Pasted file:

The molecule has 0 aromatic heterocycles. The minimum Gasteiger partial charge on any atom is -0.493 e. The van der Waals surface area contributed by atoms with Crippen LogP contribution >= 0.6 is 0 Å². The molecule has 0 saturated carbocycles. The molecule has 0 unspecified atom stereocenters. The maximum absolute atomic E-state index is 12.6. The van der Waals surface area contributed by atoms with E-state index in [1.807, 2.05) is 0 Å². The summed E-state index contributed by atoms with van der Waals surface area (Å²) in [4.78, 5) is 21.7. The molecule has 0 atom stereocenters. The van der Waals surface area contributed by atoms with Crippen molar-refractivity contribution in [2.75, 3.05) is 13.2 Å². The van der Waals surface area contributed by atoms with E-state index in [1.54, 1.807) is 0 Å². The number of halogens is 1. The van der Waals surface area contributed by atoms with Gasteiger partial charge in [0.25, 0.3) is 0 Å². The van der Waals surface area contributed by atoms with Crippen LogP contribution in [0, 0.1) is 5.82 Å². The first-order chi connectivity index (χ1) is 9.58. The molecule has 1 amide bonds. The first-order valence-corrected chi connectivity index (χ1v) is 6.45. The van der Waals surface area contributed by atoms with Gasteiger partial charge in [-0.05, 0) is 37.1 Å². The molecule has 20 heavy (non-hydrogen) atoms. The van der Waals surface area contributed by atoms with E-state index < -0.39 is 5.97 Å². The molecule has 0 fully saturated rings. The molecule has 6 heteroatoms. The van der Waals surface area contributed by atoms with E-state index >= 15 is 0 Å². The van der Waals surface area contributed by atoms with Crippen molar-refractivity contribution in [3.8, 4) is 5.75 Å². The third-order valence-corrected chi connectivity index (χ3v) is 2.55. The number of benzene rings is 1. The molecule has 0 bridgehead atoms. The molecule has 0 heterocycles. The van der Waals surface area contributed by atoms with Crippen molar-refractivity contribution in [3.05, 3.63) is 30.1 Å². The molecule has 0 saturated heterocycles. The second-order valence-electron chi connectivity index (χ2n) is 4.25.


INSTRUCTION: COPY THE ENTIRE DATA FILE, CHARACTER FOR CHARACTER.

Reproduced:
The molecule has 0 aromatic heterocycles. The minimum Gasteiger partial charge on any atom is -0.493 e. The van der Waals surface area contributed by atoms with Crippen LogP contribution >= 0.6 is 0 Å². The molecule has 0 saturated carbocycles. The molecule has 0 unspecified atom stereocenters. The maximum absolute atomic E-state index is 12.6. The van der Waals surface area contributed by atoms with E-state index in [1.807, 2.05) is 0 Å². The summed E-state index contributed by atoms with van der Waals surface area (Å²) in [4.78, 5) is 21.7. The molecule has 0 atom stereocenters. The van der Waals surface area contributed by atoms with Crippen molar-refractivity contribution in [2.75, 3.05) is 13.2 Å². The van der Waals surface area contributed by atoms with E-state index in [1.54, 1.807) is 0 Å². The number of halogens is 1. The van der Waals surface area contributed by atoms with Gasteiger partial charge in [0.25, 0.3) is 0 Å². The van der Waals surface area contributed by atoms with Crippen LogP contribution in [0, 0.1) is 5.82 Å². The first-order chi connectivity index (χ1) is 9.58. The molecule has 1 amide bonds. The first-order valence-corrected chi connectivity index (χ1v) is 6.45. The van der Waals surface area contributed by atoms with Gasteiger partial charge in [-0.05, 0) is 37.1 Å². The molecule has 20 heavy (non-hydrogen) atoms. The van der Waals surface area contributed by atoms with E-state index < -0.39 is 5.97 Å². The molecule has 0 fully saturated rings. The molecule has 6 heteroatoms. The van der Waals surface area contributed by atoms with E-state index >= 15 is 0 Å². The van der Waals surface area contributed by atoms with Crippen molar-refractivity contribution in [3.8, 4) is 5.75 Å². The third-order valence-corrected chi connectivity index (χ3v) is 2.55. The number of benzene rings is 1. The molecule has 0 bridgehead atoms. The molecule has 0 heterocycles. The van der Waals surface area contributed by atoms with Crippen molar-refractivity contribution in [3.05, 3.63) is 30.1 Å². The molecule has 0 saturated heterocycles. The second-order valence-electron chi connectivity index (χ2n) is 4.25.